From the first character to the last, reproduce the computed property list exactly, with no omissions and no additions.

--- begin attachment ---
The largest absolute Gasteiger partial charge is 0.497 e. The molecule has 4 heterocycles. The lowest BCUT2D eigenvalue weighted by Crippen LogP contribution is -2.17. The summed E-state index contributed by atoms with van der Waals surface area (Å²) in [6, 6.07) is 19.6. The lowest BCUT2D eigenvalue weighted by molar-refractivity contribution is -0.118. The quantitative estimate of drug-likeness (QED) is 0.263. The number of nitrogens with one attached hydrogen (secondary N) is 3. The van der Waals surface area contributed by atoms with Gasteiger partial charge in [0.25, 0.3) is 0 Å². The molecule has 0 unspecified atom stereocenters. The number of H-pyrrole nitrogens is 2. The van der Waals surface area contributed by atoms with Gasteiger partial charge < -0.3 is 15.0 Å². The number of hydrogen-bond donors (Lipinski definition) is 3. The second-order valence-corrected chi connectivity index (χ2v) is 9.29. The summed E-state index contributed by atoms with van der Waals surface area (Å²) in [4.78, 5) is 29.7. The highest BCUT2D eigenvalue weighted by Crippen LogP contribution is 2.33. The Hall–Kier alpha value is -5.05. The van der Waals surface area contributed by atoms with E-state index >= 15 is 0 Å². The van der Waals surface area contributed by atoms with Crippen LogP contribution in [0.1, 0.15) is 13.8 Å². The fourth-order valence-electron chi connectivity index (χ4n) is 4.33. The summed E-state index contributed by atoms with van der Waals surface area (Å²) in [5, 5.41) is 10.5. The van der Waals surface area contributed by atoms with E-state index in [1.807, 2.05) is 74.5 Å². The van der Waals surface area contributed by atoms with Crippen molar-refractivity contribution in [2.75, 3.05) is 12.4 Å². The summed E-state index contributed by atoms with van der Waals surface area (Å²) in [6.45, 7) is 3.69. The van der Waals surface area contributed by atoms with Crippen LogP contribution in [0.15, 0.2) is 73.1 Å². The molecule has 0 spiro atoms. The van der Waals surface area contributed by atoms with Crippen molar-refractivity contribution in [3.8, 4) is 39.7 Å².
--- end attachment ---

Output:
The largest absolute Gasteiger partial charge is 0.497 e. The molecule has 4 heterocycles. The lowest BCUT2D eigenvalue weighted by Crippen LogP contribution is -2.17. The summed E-state index contributed by atoms with van der Waals surface area (Å²) in [6, 6.07) is 19.6. The lowest BCUT2D eigenvalue weighted by molar-refractivity contribution is -0.118. The quantitative estimate of drug-likeness (QED) is 0.263. The number of nitrogens with one attached hydrogen (secondary N) is 3. The van der Waals surface area contributed by atoms with Gasteiger partial charge in [0.25, 0.3) is 0 Å². The molecule has 0 unspecified atom stereocenters. The number of H-pyrrole nitrogens is 2. The van der Waals surface area contributed by atoms with Gasteiger partial charge < -0.3 is 15.0 Å². The number of hydrogen-bond donors (Lipinski definition) is 3. The second-order valence-corrected chi connectivity index (χ2v) is 9.29. The summed E-state index contributed by atoms with van der Waals surface area (Å²) in [4.78, 5) is 29.7. The highest BCUT2D eigenvalue weighted by Crippen LogP contribution is 2.33. The Hall–Kier alpha value is -5.05. The van der Waals surface area contributed by atoms with E-state index >= 15 is 0 Å². The van der Waals surface area contributed by atoms with Crippen LogP contribution in [0.1, 0.15) is 13.8 Å². The fourth-order valence-electron chi connectivity index (χ4n) is 4.33. The summed E-state index contributed by atoms with van der Waals surface area (Å²) in [5, 5.41) is 10.5. The van der Waals surface area contributed by atoms with E-state index in [1.807, 2.05) is 74.5 Å². The van der Waals surface area contributed by atoms with Crippen molar-refractivity contribution in [2.75, 3.05) is 12.4 Å². The summed E-state index contributed by atoms with van der Waals surface area (Å²) in [6.45, 7) is 3.69. The van der Waals surface area contributed by atoms with Crippen LogP contribution in [0.15, 0.2) is 73.1 Å². The molecule has 0 spiro atoms. The van der Waals surface area contributed by atoms with Crippen molar-refractivity contribution in [3.8, 4) is 39.7 Å².